© 2024 Michigan State University Board of Trustees
Public Media from Michigan State University
Play Live Radio
Next Up:
0:00 0:00
Available On Air Stations
TECHNOTE: 90.5 FM and AM870 reception

Book examines history of rural African Americans in Michigan

Courtesy of Benjamin Calvin Wilson

Throughout Michigan's history, the state's African American population is often portrayed as an urban population. But that depiction overlooks a part of Michigan’s history.

Many African Americans settled in rural areas, before and after the Civil War. In 1860, Cass County was home to more than 1,500 blacks, surprisingly that was just under the number of African Americans found in Wayne County at the time.

Dr. Benjamin Wilson is a professor  emeritus of history at Western Michigan University. He's  co-author of the book  “Black Eden: TheIdlewildCommunity” and "The Rural Black Heritage Between Chicago and Detroit,1850-1929."  Dr. Wilson sits down with Current State’s Emanuele Berry, and explains why a native Floridian took interest in Michigan's rural African American heritage.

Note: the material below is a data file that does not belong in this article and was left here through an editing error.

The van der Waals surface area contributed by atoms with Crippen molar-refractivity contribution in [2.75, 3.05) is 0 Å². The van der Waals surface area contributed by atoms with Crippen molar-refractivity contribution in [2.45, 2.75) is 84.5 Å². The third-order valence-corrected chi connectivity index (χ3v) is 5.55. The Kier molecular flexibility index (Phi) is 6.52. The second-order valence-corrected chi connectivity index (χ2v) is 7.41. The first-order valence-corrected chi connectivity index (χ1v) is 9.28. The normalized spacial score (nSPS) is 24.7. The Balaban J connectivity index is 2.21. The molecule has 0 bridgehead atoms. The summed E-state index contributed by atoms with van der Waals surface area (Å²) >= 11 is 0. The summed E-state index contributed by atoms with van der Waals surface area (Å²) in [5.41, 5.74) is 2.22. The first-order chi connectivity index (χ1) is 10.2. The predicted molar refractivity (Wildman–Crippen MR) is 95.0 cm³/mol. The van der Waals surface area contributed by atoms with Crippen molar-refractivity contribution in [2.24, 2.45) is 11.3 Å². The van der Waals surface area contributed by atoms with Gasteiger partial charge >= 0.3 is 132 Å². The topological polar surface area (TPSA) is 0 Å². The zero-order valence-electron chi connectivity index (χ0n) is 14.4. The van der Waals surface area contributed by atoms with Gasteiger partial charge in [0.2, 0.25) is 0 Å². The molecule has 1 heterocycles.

Related Content
To help strengthen our local reporting as WKAR's fiscal year ends, we need 75 new or upgraded sustainers by June 30th. Become a new monthly donor or increase your donation to support the trustworthy journalism you'll rely on before Election Day. Donate now.